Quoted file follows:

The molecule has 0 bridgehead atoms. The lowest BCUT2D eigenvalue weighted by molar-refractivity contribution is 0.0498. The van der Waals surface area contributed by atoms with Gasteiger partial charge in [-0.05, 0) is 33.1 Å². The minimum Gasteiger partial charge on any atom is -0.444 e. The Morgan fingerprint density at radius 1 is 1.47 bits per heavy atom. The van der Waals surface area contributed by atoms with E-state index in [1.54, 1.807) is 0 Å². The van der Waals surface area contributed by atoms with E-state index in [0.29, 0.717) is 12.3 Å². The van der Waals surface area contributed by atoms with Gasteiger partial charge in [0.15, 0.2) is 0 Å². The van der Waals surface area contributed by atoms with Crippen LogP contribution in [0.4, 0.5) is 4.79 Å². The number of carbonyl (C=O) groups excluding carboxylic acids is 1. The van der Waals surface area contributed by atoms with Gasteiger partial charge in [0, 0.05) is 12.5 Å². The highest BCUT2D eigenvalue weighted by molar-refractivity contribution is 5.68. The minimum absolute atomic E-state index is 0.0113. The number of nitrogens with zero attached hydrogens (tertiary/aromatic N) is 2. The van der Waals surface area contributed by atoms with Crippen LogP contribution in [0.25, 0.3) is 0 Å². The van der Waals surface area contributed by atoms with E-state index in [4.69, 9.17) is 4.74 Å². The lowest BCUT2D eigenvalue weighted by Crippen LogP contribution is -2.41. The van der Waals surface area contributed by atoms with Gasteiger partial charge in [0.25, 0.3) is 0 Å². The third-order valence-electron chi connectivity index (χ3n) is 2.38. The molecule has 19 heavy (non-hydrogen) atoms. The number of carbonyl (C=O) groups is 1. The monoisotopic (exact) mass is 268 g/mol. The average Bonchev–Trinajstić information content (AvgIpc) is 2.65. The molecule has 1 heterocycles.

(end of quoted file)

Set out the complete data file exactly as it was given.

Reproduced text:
The molecule has 0 bridgehead atoms. The lowest BCUT2D eigenvalue weighted by molar-refractivity contribution is 0.0498. The van der Waals surface area contributed by atoms with Gasteiger partial charge in [-0.05, 0) is 33.1 Å². The minimum Gasteiger partial charge on any atom is -0.444 e. The Morgan fingerprint density at radius 1 is 1.47 bits per heavy atom. The van der Waals surface area contributed by atoms with E-state index in [1.54, 1.807) is 0 Å². The van der Waals surface area contributed by atoms with E-state index in [0.29, 0.717) is 12.3 Å². The van der Waals surface area contributed by atoms with Gasteiger partial charge in [0.15, 0.2) is 0 Å². The van der Waals surface area contributed by atoms with Crippen LogP contribution in [0.4, 0.5) is 4.79 Å². The number of carbonyl (C=O) groups excluding carboxylic acids is 1. The van der Waals surface area contributed by atoms with Gasteiger partial charge in [0, 0.05) is 12.5 Å². The highest BCUT2D eigenvalue weighted by molar-refractivity contribution is 5.68. The minimum absolute atomic E-state index is 0.0113. The number of nitrogens with zero attached hydrogens (tertiary/aromatic N) is 2. The van der Waals surface area contributed by atoms with Crippen LogP contribution in [0.25, 0.3) is 0 Å². The van der Waals surface area contributed by atoms with E-state index in [4.69, 9.17) is 4.74 Å². The lowest BCUT2D eigenvalue weighted by Crippen LogP contribution is -2.41. The van der Waals surface area contributed by atoms with Gasteiger partial charge in [0.25, 0.3) is 0 Å². The third-order valence-electron chi connectivity index (χ3n) is 2.38. The molecule has 19 heavy (non-hydrogen) atoms. The number of carbonyl (C=O) groups is 1. The monoisotopic (exact) mass is 268 g/mol. The average Bonchev–Trinajstić information content (AvgIpc) is 2.65. The molecule has 1 heterocycles.